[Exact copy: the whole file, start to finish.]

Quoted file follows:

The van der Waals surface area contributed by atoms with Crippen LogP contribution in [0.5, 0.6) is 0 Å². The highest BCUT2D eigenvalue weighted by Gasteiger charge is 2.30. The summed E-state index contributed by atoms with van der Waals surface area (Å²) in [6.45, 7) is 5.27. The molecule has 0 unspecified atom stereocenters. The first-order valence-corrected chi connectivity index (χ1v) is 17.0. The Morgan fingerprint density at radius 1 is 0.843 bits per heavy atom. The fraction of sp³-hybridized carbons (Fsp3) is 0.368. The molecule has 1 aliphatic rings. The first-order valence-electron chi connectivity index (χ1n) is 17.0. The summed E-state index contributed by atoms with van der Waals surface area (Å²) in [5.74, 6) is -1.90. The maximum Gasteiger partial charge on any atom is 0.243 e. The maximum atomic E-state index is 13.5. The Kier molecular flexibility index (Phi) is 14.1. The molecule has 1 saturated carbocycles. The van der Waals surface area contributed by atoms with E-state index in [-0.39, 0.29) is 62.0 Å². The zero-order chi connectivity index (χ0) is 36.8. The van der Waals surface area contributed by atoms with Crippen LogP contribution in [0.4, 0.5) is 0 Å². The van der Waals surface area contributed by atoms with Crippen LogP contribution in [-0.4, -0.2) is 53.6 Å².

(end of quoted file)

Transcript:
The van der Waals surface area contributed by atoms with Crippen LogP contribution in [0.5, 0.6) is 0 Å². The highest BCUT2D eigenvalue weighted by Gasteiger charge is 2.30. The summed E-state index contributed by atoms with van der Waals surface area (Å²) in [6.45, 7) is 5.27. The molecule has 0 unspecified atom stereocenters. The first-order valence-corrected chi connectivity index (χ1v) is 17.0. The Morgan fingerprint density at radius 1 is 0.843 bits per heavy atom. The fraction of sp³-hybridized carbons (Fsp3) is 0.368. The molecule has 1 aliphatic rings. The first-order valence-electron chi connectivity index (χ1n) is 17.0. The summed E-state index contributed by atoms with van der Waals surface area (Å²) in [5.74, 6) is -1.90. The maximum Gasteiger partial charge on any atom is 0.243 e. The maximum atomic E-state index is 13.5. The Kier molecular flexibility index (Phi) is 14.1. The molecule has 1 saturated carbocycles. The van der Waals surface area contributed by atoms with E-state index in [-0.39, 0.29) is 62.0 Å². The zero-order chi connectivity index (χ0) is 36.8. The van der Waals surface area contributed by atoms with Crippen LogP contribution in [0.4, 0.5) is 0 Å². The van der Waals surface area contributed by atoms with Crippen LogP contribution in [-0.4, -0.2) is 53.6 Å².